|Hype Thy Name is Harper|
got the most power, the most speed and the
best arm in the league,” said the manager. “It’s scary to think what he could
do some day.”
You’re thinking Bryce Harper, right? Nope. Those words were spoken to Peter Gammons over 23 years ago about another young outfielder – Bo Jackson. Then Boston Red Sox manager Joe Morgan uttered those superlatives about a 25-year-old Jackson who was entering his third full year in the big leagues and, to use Bill Simmons’ parlance, ready to “make the leap”.
Hype has been around forever. Keith Law would have raved about David’s fastball before he slew Goliath if he’d been around back then. What we’re seeing with Harper isn’t new, there is just more of it. Had Twitter, the Internet, and a baseball-focused channel existed when Jackson was making his mark, or when Ken Griffey, Jr. was a 19-year-old prodigy with a backwards hat we would have had to deal with the same stories. Instead we had Sports Illustrated, the USA Today and This Week in Baseball (and we wore onions in our belts, which was the style at the time).
I’ve never understood not liking a player because of the hype surrounding a player, aka the Jeter Effect. If there is one player in the major leagues that is constantly named as the most overrated it is Jeter. Why? Let’s just say it wouldn’t happen if he was the Indians starting shortstop. He’s a decent shortstop, not the best, not the worst. Yet, if you surf the Internet you’ll find pages and pages of rancor and misspellings detailing his failings. You would think that Jeter had personally insulted these critics just by picking up his glove.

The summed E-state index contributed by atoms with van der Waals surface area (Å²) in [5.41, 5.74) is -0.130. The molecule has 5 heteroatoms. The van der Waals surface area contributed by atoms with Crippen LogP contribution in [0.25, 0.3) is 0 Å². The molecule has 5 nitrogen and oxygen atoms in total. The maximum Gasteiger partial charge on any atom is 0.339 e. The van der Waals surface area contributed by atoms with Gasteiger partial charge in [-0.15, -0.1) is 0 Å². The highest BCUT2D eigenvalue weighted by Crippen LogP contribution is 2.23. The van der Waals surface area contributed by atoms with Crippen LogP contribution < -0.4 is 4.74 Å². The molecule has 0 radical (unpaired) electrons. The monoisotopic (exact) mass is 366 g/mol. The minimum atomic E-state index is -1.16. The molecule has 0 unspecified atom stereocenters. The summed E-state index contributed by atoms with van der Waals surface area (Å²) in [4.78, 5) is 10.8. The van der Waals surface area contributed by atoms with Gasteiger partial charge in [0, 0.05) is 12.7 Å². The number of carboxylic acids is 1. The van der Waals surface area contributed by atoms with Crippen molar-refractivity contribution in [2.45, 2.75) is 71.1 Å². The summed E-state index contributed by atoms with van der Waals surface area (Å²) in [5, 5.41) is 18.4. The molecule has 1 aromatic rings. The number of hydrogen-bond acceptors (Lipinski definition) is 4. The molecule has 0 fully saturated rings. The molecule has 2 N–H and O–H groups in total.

As far as I know he never called himself the greatest, never wrote a column praising his own indefinable leadership qualities or voted lobbied to be inducted into the hall of fame. All of this was done by the press, by folks trying to sell newspapers or page hits. He just went out and played the game. Yet fans continue to say they hate him because he’s overrated.
Which brings us back to Harper. Hate him because he acts like a petulant child from time to time or because he wears eye black like he owns a charcoal powder company, but don’t hate him because Sports Illustrated lumped him in with Tiger Woods, LeBron James and Wayne Gretzky when he was only16-years-old. The same hype that allowed him to sign a $9.9 million, 5-year contract will also be a 2-ton shadow following him around for his career.